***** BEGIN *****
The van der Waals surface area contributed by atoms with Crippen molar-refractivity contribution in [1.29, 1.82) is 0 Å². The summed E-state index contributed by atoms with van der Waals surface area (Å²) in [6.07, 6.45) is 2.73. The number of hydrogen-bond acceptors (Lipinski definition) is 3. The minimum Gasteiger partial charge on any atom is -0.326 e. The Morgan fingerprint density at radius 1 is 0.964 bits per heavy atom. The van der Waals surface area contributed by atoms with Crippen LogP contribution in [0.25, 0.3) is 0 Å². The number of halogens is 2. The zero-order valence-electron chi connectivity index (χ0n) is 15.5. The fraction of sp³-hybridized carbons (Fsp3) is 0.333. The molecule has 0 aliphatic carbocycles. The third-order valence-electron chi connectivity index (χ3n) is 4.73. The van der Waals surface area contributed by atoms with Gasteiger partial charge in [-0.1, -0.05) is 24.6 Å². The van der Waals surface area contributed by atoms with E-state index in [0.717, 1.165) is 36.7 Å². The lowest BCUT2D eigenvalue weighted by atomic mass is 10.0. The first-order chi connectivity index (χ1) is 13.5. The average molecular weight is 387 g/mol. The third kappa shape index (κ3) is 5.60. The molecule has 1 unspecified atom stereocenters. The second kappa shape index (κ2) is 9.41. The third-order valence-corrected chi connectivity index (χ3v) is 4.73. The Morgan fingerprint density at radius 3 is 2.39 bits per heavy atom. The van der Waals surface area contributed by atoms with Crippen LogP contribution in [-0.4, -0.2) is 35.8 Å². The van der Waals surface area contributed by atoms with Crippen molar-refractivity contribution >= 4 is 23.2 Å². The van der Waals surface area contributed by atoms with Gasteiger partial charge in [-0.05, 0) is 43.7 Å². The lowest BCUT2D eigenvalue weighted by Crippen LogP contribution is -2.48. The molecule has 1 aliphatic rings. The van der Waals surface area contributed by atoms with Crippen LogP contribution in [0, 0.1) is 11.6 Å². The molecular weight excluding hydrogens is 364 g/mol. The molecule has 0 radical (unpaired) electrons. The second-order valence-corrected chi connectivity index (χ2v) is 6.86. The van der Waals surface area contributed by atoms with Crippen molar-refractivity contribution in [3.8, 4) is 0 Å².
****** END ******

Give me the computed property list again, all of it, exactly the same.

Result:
The van der Waals surface area contributed by atoms with Crippen molar-refractivity contribution in [1.29, 1.82) is 0 Å². The summed E-state index contributed by atoms with van der Waals surface area (Å²) in [6.07, 6.45) is 2.73. The number of hydrogen-bond acceptors (Lipinski definition) is 3. The minimum Gasteiger partial charge on any atom is -0.326 e. The Morgan fingerprint density at radius 1 is 0.964 bits per heavy atom. The van der Waals surface area contributed by atoms with Crippen LogP contribution in [0.25, 0.3) is 0 Å². The number of halogens is 2. The zero-order valence-electron chi connectivity index (χ0n) is 15.5. The fraction of sp³-hybridized carbons (Fsp3) is 0.333. The molecule has 0 aliphatic carbocycles. The third-order valence-electron chi connectivity index (χ3n) is 4.73. The van der Waals surface area contributed by atoms with Gasteiger partial charge in [-0.1, -0.05) is 24.6 Å². The van der Waals surface area contributed by atoms with E-state index in [0.717, 1.165) is 36.7 Å². The lowest BCUT2D eigenvalue weighted by atomic mass is 10.0. The first-order chi connectivity index (χ1) is 13.5. The average molecular weight is 387 g/mol. The third kappa shape index (κ3) is 5.60. The molecule has 1 unspecified atom stereocenters. The second kappa shape index (κ2) is 9.41. The third-order valence-corrected chi connectivity index (χ3v) is 4.73. The Morgan fingerprint density at radius 3 is 2.39 bits per heavy atom. The van der Waals surface area contributed by atoms with Crippen LogP contribution in [-0.4, -0.2) is 35.8 Å². The van der Waals surface area contributed by atoms with Crippen molar-refractivity contribution >= 4 is 23.2 Å². The van der Waals surface area contributed by atoms with Gasteiger partial charge in [-0.05, 0) is 43.7 Å². The lowest BCUT2D eigenvalue weighted by Crippen LogP contribution is -2.48. The molecule has 1 aliphatic rings. The van der Waals surface area contributed by atoms with Crippen LogP contribution in [0, 0.1) is 11.6 Å². The molecular weight excluding hydrogens is 364 g/mol. The molecule has 0 radical (unpaired) electrons. The second-order valence-corrected chi connectivity index (χ2v) is 6.86. The van der Waals surface area contributed by atoms with Crippen molar-refractivity contribution in [3.8, 4) is 0 Å².